Clinicians who wish to provide patients with excellent dental restorations often choose zirconia crowns. These crowns are chosen over conventional PFMs (Porcelain Fused to Metal) or full-gold crowns due to their superior strength, durability, and excellent aesthetics. Zirconia crowns require shoulder or chamfer margins for best results. They may be fabricated from solid full-contour zirconia or from layered zirconia and can be either screw-retained or cemented.
Solid or Layered Zirconia?
Solid zirconia or “monolithic zirconia” has a natural translucency and opalescence but due this trait, it is generally recommended for posterior crowns. This material is also particularly suitable for people who may grind their teeth because of its high strength. Only minimal clearance is required and there is low wear on opposing teeth. Solid zirconia is also very effective for masking highly discolored dental preps, specifically those that have darkened due to previous dental treatments, such as a post and core or a restored dental implant.
Layered zirconia is more translucent and opalescent, but unlike solid zirconia, it is especially suitable for anterior crowns. Although generally used for anterior crowns, layered zirconia may also be used for posterior crowns if there is sufficient clearance from other teeth. When done skillfully, the very best aesthetic results can be achieved. Both solid and layered zirconia crowns have a strength and consistency that is comparable with traditional PFM restorations, yet they provide far superior aesthetics.
The product is 100% metal-free, a feature that prevents gingival darkening and removes the possibility of exposing metallic margins if gum recession begins. They are naturally esthetic, transmit the color of adjacent teeth, and can be matched to any shade.
Advantages of Choosing Zirconia Crowns
- Zirconia crowns are highly biocompatible, as the smooth surface helps to reduce plaque accumulation. Solid zirconia crowns are extremely strong. Even though the porcelain used for layering does not have the strength of solid zirconia, they are designed to bond with the zirconium substructure and chipping and fracturing are extremely rare. The material also promotes a healthy tissue response.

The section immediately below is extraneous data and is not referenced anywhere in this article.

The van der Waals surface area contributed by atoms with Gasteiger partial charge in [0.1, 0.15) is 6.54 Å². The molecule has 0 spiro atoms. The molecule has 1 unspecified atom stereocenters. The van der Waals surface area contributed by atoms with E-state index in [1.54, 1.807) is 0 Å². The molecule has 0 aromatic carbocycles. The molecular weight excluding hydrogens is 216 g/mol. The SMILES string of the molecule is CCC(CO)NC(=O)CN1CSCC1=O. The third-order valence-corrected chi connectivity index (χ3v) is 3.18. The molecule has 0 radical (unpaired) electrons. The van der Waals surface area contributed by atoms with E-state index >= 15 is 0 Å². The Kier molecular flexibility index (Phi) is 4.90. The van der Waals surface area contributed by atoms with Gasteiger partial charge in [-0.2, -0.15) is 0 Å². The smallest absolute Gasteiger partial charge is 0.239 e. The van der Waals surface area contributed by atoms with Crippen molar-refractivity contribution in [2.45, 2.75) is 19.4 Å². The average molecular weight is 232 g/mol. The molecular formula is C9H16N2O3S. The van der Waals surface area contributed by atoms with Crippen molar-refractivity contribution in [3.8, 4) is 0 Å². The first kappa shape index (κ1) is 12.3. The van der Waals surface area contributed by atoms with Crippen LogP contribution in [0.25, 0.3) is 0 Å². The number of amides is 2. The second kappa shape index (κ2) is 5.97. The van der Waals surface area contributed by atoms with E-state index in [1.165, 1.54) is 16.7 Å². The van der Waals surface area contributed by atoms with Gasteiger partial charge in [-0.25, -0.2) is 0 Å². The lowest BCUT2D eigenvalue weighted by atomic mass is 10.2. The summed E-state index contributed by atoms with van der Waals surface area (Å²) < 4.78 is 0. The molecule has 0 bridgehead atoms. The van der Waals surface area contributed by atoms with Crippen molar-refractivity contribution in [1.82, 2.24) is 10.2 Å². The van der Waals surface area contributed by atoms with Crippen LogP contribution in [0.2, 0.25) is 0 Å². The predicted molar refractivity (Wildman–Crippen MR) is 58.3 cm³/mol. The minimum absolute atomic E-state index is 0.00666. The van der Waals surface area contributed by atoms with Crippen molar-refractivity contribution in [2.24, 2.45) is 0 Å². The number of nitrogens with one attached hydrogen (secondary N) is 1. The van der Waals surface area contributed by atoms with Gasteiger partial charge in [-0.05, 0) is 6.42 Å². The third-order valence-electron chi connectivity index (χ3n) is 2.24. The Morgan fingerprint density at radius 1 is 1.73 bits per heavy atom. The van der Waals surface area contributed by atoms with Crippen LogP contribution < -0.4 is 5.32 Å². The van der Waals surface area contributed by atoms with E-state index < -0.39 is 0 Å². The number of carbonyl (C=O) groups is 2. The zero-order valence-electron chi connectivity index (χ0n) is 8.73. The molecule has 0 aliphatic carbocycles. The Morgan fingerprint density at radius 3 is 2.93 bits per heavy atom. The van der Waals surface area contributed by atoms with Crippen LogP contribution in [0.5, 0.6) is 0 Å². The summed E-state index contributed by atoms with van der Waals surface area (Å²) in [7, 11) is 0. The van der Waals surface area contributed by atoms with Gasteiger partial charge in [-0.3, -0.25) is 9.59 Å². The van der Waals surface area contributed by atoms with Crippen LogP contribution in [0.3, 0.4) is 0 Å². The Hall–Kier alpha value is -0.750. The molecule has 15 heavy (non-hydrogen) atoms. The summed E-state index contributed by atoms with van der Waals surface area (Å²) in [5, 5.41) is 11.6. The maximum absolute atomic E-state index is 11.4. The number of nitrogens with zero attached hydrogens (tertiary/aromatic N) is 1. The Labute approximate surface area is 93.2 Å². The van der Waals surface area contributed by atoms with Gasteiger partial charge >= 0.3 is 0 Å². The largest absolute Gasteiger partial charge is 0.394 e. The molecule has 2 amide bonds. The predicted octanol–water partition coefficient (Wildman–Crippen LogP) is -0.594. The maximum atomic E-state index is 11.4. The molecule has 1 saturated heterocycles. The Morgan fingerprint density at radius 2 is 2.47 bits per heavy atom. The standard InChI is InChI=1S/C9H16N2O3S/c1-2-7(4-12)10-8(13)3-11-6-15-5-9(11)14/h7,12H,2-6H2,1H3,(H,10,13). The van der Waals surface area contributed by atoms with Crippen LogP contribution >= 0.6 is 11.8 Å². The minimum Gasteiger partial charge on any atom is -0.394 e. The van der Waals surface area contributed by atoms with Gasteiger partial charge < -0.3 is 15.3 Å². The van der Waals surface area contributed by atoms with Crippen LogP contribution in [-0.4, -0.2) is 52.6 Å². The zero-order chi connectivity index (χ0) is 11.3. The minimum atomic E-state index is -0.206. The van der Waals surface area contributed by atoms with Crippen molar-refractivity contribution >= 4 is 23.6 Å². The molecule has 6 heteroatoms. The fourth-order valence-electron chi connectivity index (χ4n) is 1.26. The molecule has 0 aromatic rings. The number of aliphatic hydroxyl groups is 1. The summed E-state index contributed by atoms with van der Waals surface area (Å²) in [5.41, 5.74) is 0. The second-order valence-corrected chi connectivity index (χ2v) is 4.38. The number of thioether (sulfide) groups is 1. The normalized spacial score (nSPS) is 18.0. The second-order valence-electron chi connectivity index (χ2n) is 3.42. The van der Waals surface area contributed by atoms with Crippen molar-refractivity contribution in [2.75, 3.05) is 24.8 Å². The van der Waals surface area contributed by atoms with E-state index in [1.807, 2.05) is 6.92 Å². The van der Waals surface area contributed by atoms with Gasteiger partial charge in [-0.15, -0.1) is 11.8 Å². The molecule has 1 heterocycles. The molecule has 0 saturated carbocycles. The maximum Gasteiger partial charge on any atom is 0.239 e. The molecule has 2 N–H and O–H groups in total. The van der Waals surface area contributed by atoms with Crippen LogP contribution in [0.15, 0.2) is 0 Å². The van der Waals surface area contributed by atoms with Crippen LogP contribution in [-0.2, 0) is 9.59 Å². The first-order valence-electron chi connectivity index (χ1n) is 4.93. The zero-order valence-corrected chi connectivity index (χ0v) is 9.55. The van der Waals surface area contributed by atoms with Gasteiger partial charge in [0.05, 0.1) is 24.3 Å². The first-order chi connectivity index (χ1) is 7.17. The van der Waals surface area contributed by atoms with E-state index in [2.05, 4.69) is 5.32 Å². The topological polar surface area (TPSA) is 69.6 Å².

- Zirconia is suitable for patients with metal allergies or who would prefer to have metal-free restorations.
- Zirconia is metal-free, which prevents darkening around the gingival area. This eliminates the possibility of metal margins becoming exposed due to gum recession.
- The translucent nature of this material can transmit the color of adjacent teeth and it is manufactured in a wide variety of shades, making it easy to accurately match the color of the patient’s natural teeth.
- Using computer-aided design and manufacturing processes provide patients with a precise fit, reducing the chair-side time required for adjusting and cementing these restorations.
- Crowns can be conventionally cemented in place using traditional bonding techniques.
- Zirconia crowns are comfortable for patients, as they do not transmit hot and cold in the same way as conventional PFMs.
Are There Any Disadvantages of Having a Zirconia Crown?
The disadvantages of zirconia crowns are minimal. The toughness of the material has raised some concerns about friction against the tooth root and wearing down opposing teeth. Frequent checks, however, help to reduce any possible risks to opposing teeth.
Initially, only bone-white substructures could be produced for zirconia crowns, which could sometimes create problems in achieving an aesthetically-perfect appearance. Now, however, the newer generation of materials are pre-shaded and can be fabricated to provide highly aesthetic and naturally-perfect restorations with minimal tooth reduction, meeting or even exceeding patient demands for high-quality work!
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